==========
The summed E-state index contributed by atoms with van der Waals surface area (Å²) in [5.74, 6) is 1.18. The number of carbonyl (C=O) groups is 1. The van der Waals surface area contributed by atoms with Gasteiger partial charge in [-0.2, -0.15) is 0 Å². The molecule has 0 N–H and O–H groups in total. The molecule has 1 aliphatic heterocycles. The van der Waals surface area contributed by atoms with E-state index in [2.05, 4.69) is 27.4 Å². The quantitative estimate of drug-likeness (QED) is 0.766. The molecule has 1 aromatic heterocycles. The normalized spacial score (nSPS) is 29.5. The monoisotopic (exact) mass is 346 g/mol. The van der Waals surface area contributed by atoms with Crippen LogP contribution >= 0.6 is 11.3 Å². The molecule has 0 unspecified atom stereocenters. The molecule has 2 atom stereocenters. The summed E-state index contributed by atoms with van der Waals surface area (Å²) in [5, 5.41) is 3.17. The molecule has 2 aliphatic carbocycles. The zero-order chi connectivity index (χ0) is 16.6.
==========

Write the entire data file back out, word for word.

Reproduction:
The summed E-state index contributed by atoms with van der Waals surface area (Å²) in [5.74, 6) is 1.18. The number of carbonyl (C=O) groups is 1. The van der Waals surface area contributed by atoms with Gasteiger partial charge in [-0.2, -0.15) is 0 Å². The molecule has 0 N–H and O–H groups in total. The molecule has 1 aliphatic heterocycles. The van der Waals surface area contributed by atoms with E-state index in [2.05, 4.69) is 27.4 Å². The quantitative estimate of drug-likeness (QED) is 0.766. The molecule has 1 aromatic heterocycles. The normalized spacial score (nSPS) is 29.5. The monoisotopic (exact) mass is 346 g/mol. The van der Waals surface area contributed by atoms with Crippen LogP contribution >= 0.6 is 11.3 Å². The molecule has 0 unspecified atom stereocenters. The molecule has 2 atom stereocenters. The summed E-state index contributed by atoms with van der Waals surface area (Å²) in [5, 5.41) is 3.17. The molecule has 2 aliphatic carbocycles. The zero-order chi connectivity index (χ0) is 16.6.